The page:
Two weeks into fall camps, the impact of some of the Buckeyes' latest recruits is very palpable.
Multiple freshmen, including Duron Carter, Storm Klein, and Dorian Bell, have worked their way already into the second-team units.
Freshman running back Jaamal Berry has drawn a lot of praise from Jim Tressel for his athletic ability early on in camp.
More so now than in recent years do the Buckeyes have tremendous athletic potential at a lot of positions, some at positions they aren't used to being strong at.
Ohio State appears to be solid with three-deep at running back. They also have a very deep, albeit inexperienced, wide receiver corps bursting with ability.
In addition, the Buckeyes appear to have one of their deepest linebacker corps in recent memory, with almost anyone in their two-deep rotation capable of starting.
The biggest reason for such depth has been dramatically improved recruiting methods.
In the last few years, the Buckeyes have been better at recruiting in the Southern states and landing some elite talent from states like Georgia and Florida.
As of right now, three of their main defensive contributors—defensive end Cameron Heyward, linebacker Brian Rolle, and cornerback Chimdi Chekwa—hail from both of those states.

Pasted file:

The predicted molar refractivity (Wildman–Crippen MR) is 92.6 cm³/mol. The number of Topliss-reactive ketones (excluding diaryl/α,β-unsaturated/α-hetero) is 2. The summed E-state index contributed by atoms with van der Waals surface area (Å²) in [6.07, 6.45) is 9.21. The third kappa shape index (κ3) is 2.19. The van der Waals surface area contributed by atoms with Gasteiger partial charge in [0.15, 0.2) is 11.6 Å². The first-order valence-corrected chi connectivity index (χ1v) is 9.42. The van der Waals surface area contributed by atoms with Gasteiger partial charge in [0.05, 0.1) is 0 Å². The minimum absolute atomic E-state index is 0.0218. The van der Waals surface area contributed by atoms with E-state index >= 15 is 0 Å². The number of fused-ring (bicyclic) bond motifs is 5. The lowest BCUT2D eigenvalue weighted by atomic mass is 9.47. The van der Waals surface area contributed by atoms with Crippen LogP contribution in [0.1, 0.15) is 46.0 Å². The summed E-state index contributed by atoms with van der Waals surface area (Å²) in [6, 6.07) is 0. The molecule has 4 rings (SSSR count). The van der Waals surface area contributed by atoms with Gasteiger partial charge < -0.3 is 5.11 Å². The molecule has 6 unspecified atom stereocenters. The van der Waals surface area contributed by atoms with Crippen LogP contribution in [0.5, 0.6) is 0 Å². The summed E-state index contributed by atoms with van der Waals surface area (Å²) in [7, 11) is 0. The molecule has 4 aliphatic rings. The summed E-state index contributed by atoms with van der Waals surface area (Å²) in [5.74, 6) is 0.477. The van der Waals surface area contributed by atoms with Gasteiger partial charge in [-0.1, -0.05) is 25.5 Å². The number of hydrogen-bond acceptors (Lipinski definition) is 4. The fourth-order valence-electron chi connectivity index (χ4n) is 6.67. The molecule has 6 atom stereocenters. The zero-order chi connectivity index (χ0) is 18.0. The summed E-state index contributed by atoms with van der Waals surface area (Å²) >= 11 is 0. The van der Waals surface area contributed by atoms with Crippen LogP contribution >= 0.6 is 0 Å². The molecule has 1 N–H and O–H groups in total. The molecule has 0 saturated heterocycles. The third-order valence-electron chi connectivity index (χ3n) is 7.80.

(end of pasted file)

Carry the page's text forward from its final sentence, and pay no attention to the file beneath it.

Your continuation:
Starting center Mike Brewster also hails from Florida as one of the major prospects from the South in the past two years.
Sophomore linebacker Etienne Sabino and redshirt freshman defensive back Travis Howard are both expected to fill major roles on the Buckeye defense.
In addition, Berry and Carter both hail from Florida and both have made early impressions on the Buckeye coaching staff.
But Florida is not the only major outside source for Buckeye talent in the past two recruiting classes. Jim Tressel has left a mark on the neighboring state of Pennsylvania, as he has taken the top player in the state to Columbus twice now.
Last year it was current starting quarterback Terrelle Pryor along with linebacker Andrew Sweat.
This year, stud linebacker Dorian Bell and defensive back/wide receiver Corey Brown came from the Keystone State to Columbus.
No one who follows recruiting can deny how much talent the Buckeyes have landed in their last two previous classes. Those classes ranked among the top five, rivaling recruiting titans USC and Florida.
As with any recruiting class, teams start reaping the benefits after the kids have a year under their belt, or even sooner.
If the 2009 season is the rule and not the exception, Ohio State fans are in for some exciting football.
No one outside of the program knows the current position rankings and depth charts of the roster until just before the first game. So it's unclear at this time what type of impact the freshmen and second-year players will have.
No doubt this is one of Tressel's youngest teams. So odds are high that these young guys will be thrust into action.
But if the youngsters hold true to their recruiting hype, Ohio State's new Buckeyes could have several teams that would be among the best in a storied history.
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